The Government has signalled the Pfizer-BionNTech Covid vaccine could soon be made available to children.
It comes after Pfizer on Monday announced its Covid vaccine was effective in protecting youth aged 5 to 11 from the virus, and the company would seek US authorisation for this age group soon.
At today's 1pm press conference, director-general of health Dr Ashley Bloomfield said the Pfizer's vaccine trials among children had shown "very positive results".
While the results were early, it was still promising news, he said.
Bloomfield said children were given vaccines about three weeks apart and it generated similar antibodies among them as it did among adults.
Medical regulators would act as fast as possible at the appropriate time to approve the vaccine for children if results remained favourable, he said.
With many children back at school and the highly contagious Delta variant sparking a significant jump in young infections, many parents were anxiously awaiting vaccinations for their younger kids to be approved.
For primary school-aged kids, Pfizer tested a much lower dose — a third of the amount that's in each shot given to the general population.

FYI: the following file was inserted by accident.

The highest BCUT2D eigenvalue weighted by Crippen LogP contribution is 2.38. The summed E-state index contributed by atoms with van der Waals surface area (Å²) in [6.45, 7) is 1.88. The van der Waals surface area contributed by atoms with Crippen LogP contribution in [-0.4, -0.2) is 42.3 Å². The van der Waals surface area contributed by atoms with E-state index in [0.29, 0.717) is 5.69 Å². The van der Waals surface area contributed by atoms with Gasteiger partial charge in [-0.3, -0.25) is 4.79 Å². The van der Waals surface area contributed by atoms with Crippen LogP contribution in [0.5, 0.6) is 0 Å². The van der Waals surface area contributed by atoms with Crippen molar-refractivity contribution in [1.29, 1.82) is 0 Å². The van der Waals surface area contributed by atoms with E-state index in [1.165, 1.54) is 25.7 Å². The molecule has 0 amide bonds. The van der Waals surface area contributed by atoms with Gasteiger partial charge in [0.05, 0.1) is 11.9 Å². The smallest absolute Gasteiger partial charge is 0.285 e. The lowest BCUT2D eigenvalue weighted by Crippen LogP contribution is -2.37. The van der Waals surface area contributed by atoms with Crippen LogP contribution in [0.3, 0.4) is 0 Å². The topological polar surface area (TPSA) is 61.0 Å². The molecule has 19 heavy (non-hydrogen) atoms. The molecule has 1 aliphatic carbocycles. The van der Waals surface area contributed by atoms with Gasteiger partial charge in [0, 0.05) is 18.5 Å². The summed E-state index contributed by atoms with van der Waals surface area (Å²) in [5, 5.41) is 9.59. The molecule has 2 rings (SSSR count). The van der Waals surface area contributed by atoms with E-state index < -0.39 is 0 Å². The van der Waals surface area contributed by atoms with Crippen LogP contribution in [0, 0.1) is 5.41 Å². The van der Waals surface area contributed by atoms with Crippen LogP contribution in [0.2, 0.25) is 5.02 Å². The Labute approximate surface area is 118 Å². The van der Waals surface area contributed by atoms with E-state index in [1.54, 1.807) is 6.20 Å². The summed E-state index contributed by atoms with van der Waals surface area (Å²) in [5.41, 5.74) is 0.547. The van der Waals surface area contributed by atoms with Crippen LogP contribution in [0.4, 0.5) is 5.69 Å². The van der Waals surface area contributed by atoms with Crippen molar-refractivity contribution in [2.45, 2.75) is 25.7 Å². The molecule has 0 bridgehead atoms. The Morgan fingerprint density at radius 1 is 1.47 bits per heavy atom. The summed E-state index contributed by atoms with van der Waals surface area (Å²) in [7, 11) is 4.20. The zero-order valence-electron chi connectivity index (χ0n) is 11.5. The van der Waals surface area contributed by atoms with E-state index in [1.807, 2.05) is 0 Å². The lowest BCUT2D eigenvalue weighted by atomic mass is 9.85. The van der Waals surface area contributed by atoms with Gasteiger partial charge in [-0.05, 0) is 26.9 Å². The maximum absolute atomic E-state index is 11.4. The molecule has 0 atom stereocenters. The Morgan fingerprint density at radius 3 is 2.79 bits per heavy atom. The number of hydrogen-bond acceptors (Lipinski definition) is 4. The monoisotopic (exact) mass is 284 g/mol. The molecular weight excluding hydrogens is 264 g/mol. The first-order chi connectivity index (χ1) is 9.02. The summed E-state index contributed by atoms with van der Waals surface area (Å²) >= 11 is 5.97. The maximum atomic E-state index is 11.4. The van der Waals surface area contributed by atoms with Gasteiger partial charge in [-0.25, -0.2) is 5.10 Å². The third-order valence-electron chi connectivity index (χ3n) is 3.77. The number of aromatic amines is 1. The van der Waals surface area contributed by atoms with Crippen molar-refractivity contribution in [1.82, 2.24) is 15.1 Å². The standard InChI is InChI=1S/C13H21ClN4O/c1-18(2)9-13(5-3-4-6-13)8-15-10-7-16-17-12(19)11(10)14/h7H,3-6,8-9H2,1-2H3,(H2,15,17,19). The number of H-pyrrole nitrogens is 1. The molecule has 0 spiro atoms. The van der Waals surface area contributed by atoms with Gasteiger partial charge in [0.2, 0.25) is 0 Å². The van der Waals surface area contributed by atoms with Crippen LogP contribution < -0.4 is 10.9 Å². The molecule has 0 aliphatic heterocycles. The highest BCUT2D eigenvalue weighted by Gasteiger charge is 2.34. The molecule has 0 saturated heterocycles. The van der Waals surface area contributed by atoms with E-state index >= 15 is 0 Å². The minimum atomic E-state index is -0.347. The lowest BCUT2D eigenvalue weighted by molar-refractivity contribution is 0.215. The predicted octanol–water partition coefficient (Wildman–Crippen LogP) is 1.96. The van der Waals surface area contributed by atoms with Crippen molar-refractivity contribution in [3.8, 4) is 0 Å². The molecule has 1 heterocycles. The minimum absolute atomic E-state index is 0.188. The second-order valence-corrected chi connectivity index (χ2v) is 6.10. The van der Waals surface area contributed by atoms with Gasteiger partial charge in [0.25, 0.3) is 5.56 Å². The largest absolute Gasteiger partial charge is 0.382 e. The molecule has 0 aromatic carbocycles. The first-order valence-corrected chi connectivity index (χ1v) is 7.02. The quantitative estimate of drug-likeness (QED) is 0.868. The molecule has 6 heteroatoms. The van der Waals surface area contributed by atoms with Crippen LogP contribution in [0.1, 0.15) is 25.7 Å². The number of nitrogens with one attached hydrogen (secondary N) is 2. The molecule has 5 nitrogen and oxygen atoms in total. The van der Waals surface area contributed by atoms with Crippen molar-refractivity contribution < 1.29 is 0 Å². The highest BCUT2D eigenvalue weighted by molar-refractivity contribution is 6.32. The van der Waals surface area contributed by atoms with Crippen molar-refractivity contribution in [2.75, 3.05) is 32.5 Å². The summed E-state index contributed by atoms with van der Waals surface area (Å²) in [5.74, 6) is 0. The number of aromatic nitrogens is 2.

Yet after their second dose, children ages 5 to 11 developed coronavirus-fighting antibody levels just as strong as teenagers and young adults getting the regular-strength shots, Pfizer senior vice president Dr Bill Gruber told The Associated Press.
The child dosage also proved safe, with similar or fewer temporary side effects – such as sore arms, fever or achiness – that teens experience, he said.
"I think we really hit the sweet spot," said Gruber, who's also a paediatrician.
He said the company aimed to apply to the Food and Drug Administration by the end of the month for emergency use in this age group, followed shortly by applications to European and British regulators.
Most Western countries had not yet approved vaccinations for children no under age 12, awaiting evidence of what's the right dose and that it works safely in smaller tots.
Israel, which has one of the highest Covid vaccination rates in the world, had already begun giving the Pfizer vaccine to medically compromised children aged 5 to 11.
New Zealand's Medicines and Medical Devices Safety Authority, Medsafe, had not yet received an application from Pfizer requesting approval of their Covid vaccine for children under the age of 12 years.
"If and when Pfizer does submit an application, Medsafe will prioritise the assessment of all the data for this age group at this time," Ministry of Health spokesman told the Herald.